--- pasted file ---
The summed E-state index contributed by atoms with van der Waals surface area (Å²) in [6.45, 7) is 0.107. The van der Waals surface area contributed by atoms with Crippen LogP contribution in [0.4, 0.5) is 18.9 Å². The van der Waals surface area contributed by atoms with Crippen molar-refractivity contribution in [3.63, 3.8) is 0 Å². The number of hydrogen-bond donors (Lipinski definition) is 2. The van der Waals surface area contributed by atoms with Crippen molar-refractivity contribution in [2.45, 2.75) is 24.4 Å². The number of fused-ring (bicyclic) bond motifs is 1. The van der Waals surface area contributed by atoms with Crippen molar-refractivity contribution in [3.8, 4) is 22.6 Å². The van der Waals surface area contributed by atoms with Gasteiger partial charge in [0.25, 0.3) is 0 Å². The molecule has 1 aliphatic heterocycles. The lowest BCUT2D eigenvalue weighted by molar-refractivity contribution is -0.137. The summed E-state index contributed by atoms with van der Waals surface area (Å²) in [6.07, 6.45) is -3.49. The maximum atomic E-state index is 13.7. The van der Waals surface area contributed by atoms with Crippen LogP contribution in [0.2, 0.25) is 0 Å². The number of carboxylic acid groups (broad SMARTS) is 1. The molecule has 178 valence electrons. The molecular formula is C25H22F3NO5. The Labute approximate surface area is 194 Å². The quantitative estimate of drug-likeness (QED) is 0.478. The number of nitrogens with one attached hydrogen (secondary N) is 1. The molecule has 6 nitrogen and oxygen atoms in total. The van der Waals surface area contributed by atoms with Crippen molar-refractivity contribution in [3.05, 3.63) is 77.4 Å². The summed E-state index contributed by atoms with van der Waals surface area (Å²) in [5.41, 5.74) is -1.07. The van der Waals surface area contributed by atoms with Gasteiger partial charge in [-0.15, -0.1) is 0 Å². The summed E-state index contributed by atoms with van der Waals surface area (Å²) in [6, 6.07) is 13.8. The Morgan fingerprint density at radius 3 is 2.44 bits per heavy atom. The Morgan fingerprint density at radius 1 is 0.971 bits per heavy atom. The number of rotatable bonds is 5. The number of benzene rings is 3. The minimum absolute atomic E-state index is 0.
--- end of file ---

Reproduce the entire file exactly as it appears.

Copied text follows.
The summed E-state index contributed by atoms with van der Waals surface area (Å²) in [6.45, 7) is 0.107. The van der Waals surface area contributed by atoms with Crippen LogP contribution in [0.4, 0.5) is 18.9 Å². The van der Waals surface area contributed by atoms with Crippen molar-refractivity contribution in [3.63, 3.8) is 0 Å². The number of hydrogen-bond donors (Lipinski definition) is 2. The van der Waals surface area contributed by atoms with Crippen molar-refractivity contribution in [2.45, 2.75) is 24.4 Å². The number of fused-ring (bicyclic) bond motifs is 1. The van der Waals surface area contributed by atoms with Crippen molar-refractivity contribution in [3.8, 4) is 22.6 Å². The van der Waals surface area contributed by atoms with Gasteiger partial charge in [0.25, 0.3) is 0 Å². The molecule has 1 aliphatic heterocycles. The lowest BCUT2D eigenvalue weighted by molar-refractivity contribution is -0.137. The summed E-state index contributed by atoms with van der Waals surface area (Å²) in [6.07, 6.45) is -3.49. The maximum atomic E-state index is 13.7. The van der Waals surface area contributed by atoms with Crippen LogP contribution in [0.2, 0.25) is 0 Å². The number of carboxylic acid groups (broad SMARTS) is 1. The molecule has 178 valence electrons. The molecular formula is C25H22F3NO5. The Labute approximate surface area is 194 Å². The quantitative estimate of drug-likeness (QED) is 0.478. The number of nitrogens with one attached hydrogen (secondary N) is 1. The molecule has 6 nitrogen and oxygen atoms in total. The van der Waals surface area contributed by atoms with Crippen molar-refractivity contribution in [3.05, 3.63) is 77.4 Å². The summed E-state index contributed by atoms with van der Waals surface area (Å²) in [5.41, 5.74) is -1.07. The van der Waals surface area contributed by atoms with Gasteiger partial charge in [-0.15, -0.1) is 0 Å². The summed E-state index contributed by atoms with van der Waals surface area (Å²) in [6, 6.07) is 13.8. The Morgan fingerprint density at radius 3 is 2.44 bits per heavy atom. The Morgan fingerprint density at radius 1 is 0.971 bits per heavy atom. The number of rotatable bonds is 5. The number of benzene rings is 3. The minimum absolute atomic E-state index is 0.